The Court finds itself in a difficult position, and neither party is blameless for the procedural conundrum. The Court stayed this case pending the District of Nevada's decision on certification and consolidation. Only one has happened, and it yet remains tenuous. The District of Nevada granted a conditional nationwide certification with the deadline for Defendants to move for decertification looming next month. Thus, the issue of certification is still in the air. To complicate matters, the District of Nevada has never addressed the issue of consolidating its suit with this one. That is because neither party raised the issue. While Plaintiffs may have sat on this case for nearly three years, so did Defendants. The Court must now decide what to do with this three-year-old case in its current procedural state.

         Although the Court stands by its finding that the Nevada suit is the first-filed case (Doc. 83), continuing to apply the first-to-file doctrine is no longer viable. Having the District of Nevada to decide the issue of consolidation - something that should have happened three years ago - certainly will not conserve judicial resources. See Allstate Ins. Co. v. Clohessy, 9 F.Supp.2d 1314, 1316 (M.D. Fla. 1998). The Nevada suit has been pending longer than this case. Litigation has advanced with the opt-in period ending eight months ago, discovery closing this month, and the deadline for decertification being next month. See Rudolph and Me, Inc. v. Ornament Central, LLC, No. 8:11-cv-670-T-33EAJ, 2011 WL 3919711, at *2 (M.D. Fla. Sept. 7, 2011) (stating a transfer under the first-to-file rule is within the district court's discretion). Thus, dropping this case into the District of Nevada's lap would not secure the just, speedy, and inexpensive determination of the issues. See Fed. R. Civ. P. 1. As much as this Court dislikes having matters filed in 2014 on its civil docket, it finds no good reason to exercise its discretion and dismiss this case for failure to prosecute. Since there appears to be viable plaintiffs who wish to pursue relief against Defendants, the Court finds it prudent to forge ahead.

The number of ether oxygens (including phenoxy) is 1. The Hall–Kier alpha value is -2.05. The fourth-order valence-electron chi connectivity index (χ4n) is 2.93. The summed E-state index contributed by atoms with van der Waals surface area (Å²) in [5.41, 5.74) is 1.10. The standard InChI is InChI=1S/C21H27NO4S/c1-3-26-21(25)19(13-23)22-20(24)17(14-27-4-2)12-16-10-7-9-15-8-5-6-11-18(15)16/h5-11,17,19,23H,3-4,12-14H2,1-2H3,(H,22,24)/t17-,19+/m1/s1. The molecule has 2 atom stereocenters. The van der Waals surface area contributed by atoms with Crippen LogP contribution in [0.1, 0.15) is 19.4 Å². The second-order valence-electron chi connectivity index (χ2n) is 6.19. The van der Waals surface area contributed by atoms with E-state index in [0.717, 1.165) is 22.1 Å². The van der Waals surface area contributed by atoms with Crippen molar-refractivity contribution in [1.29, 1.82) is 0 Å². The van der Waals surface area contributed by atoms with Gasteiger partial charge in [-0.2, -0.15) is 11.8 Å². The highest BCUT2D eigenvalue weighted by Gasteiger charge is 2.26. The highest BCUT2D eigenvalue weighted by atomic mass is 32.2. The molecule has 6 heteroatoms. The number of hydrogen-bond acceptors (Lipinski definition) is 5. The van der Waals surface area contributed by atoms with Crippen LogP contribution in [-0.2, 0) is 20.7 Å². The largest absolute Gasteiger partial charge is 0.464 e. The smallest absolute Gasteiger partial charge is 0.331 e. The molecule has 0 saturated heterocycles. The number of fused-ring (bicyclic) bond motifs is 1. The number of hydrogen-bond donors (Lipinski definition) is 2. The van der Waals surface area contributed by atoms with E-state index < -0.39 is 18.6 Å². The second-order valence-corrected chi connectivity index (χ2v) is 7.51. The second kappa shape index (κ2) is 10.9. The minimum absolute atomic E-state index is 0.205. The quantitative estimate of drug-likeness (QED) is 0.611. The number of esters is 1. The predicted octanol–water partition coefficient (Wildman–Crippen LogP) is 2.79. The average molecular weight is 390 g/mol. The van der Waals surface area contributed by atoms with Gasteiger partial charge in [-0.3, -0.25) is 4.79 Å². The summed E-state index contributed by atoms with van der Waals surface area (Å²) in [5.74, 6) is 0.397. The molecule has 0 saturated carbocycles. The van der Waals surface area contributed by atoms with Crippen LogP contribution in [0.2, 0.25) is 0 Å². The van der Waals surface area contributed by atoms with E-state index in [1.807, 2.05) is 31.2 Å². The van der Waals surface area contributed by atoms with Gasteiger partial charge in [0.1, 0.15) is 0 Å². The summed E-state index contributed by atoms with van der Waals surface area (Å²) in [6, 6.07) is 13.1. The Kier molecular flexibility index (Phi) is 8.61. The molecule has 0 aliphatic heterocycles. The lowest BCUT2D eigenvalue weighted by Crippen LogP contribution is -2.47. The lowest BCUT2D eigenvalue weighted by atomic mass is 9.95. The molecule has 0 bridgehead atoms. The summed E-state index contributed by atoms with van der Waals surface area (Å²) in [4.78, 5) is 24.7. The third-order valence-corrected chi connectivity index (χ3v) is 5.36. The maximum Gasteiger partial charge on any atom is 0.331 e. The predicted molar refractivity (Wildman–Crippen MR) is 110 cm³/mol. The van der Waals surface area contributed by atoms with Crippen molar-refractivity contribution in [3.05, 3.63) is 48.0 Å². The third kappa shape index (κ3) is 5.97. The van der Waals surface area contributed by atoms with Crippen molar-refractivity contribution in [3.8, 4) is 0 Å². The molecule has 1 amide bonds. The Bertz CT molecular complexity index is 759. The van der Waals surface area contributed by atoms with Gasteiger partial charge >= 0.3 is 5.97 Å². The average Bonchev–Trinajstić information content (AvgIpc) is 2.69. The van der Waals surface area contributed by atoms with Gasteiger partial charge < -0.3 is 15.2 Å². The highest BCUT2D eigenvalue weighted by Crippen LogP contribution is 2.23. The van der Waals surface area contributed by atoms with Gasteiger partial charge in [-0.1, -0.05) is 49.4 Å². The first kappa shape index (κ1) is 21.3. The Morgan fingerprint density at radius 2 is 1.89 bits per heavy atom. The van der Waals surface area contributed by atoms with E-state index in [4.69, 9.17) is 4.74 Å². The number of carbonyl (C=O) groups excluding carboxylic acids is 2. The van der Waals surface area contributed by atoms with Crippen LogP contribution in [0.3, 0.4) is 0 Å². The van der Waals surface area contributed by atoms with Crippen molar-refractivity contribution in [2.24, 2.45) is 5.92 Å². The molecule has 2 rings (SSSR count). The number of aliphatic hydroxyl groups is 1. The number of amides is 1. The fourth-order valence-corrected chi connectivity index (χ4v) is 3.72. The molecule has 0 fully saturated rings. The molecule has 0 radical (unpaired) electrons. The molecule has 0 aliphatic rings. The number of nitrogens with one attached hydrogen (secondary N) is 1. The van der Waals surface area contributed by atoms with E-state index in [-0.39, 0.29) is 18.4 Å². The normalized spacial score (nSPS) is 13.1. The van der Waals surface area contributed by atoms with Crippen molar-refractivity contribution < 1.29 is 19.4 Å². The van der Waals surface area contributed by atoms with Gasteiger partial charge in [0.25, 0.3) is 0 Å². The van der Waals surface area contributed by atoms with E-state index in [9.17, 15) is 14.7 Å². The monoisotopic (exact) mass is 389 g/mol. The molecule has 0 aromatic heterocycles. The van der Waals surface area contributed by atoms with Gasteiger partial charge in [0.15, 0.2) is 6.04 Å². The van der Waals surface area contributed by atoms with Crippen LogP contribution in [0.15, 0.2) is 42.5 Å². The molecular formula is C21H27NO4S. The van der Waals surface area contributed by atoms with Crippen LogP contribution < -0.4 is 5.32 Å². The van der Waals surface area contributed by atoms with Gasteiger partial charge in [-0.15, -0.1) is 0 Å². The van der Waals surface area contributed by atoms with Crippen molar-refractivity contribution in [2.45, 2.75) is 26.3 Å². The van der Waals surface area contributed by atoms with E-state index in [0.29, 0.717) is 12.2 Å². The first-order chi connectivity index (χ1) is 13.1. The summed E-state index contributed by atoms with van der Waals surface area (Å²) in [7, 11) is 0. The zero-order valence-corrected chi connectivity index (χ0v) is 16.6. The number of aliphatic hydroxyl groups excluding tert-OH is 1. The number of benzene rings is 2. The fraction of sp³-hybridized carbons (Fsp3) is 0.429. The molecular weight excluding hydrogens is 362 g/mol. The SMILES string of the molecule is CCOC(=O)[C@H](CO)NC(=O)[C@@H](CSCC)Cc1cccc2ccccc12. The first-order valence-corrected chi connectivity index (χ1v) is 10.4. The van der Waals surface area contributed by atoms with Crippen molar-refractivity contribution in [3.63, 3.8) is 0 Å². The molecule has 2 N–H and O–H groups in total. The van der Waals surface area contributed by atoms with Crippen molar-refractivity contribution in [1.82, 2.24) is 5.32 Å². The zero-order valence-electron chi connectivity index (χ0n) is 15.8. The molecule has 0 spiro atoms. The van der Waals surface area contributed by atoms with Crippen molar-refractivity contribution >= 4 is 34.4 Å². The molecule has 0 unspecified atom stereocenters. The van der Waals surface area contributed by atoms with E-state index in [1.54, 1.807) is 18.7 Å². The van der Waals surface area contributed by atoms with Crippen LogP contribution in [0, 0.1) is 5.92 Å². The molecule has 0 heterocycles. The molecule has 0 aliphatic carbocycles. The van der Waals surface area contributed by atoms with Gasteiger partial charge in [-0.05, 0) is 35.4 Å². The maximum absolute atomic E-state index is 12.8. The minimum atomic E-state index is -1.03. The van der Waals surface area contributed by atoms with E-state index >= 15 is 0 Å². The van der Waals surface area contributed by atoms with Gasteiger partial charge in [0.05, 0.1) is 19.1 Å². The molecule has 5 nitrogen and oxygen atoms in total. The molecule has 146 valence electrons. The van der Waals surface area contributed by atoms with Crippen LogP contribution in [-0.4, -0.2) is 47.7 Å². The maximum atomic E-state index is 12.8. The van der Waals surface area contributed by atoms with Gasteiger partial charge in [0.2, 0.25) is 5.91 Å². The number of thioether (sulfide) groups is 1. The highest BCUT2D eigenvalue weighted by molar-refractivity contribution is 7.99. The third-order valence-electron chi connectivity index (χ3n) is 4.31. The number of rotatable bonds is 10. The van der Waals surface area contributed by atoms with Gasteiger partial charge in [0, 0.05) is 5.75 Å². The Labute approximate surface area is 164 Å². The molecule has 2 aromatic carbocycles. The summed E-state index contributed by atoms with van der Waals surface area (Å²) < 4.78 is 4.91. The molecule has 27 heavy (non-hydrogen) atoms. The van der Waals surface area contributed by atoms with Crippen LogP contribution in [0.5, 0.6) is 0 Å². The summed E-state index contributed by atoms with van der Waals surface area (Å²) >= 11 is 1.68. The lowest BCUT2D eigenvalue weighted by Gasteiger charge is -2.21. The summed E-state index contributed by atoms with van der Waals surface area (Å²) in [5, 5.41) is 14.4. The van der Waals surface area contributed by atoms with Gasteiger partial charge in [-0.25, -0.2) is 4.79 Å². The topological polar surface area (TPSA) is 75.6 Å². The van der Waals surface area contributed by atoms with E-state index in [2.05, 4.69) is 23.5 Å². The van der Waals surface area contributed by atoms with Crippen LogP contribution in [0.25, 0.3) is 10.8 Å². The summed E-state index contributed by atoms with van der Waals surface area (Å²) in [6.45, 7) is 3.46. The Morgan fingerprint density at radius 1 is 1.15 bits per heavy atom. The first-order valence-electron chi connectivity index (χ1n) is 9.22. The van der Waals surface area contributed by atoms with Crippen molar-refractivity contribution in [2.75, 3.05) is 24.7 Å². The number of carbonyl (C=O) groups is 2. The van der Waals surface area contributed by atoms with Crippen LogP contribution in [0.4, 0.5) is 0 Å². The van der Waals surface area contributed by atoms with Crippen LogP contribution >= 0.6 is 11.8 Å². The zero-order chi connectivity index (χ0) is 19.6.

This leads the Court to the next hurdle - which Plaintiffs can proceed with this case. For sure, any Plaintiff who received notice in the Nevada case but did not opt in may continue with this suit. Same result for any Plaintiff who did not receive notice. But any Plaintiff who withdrew from this case and/or never worked for Defendants cannot proceed. Also, any Plaintiff who opted into the Nevada suit cannot also proceed in this case. As such, the Court will allow this case to proceed without them.

         Accordingly, it is now

         ORDERED:

(1) Defendants Circle K Stores, Inc. and Mac's Convenience Stores request to dismiss this case for failure to prosecute is DENIED.
(2) The Clerk is DIRECTED to issue an Amended FLSA Scheduling Order with which the parties are ordered to comply.

         DONE ...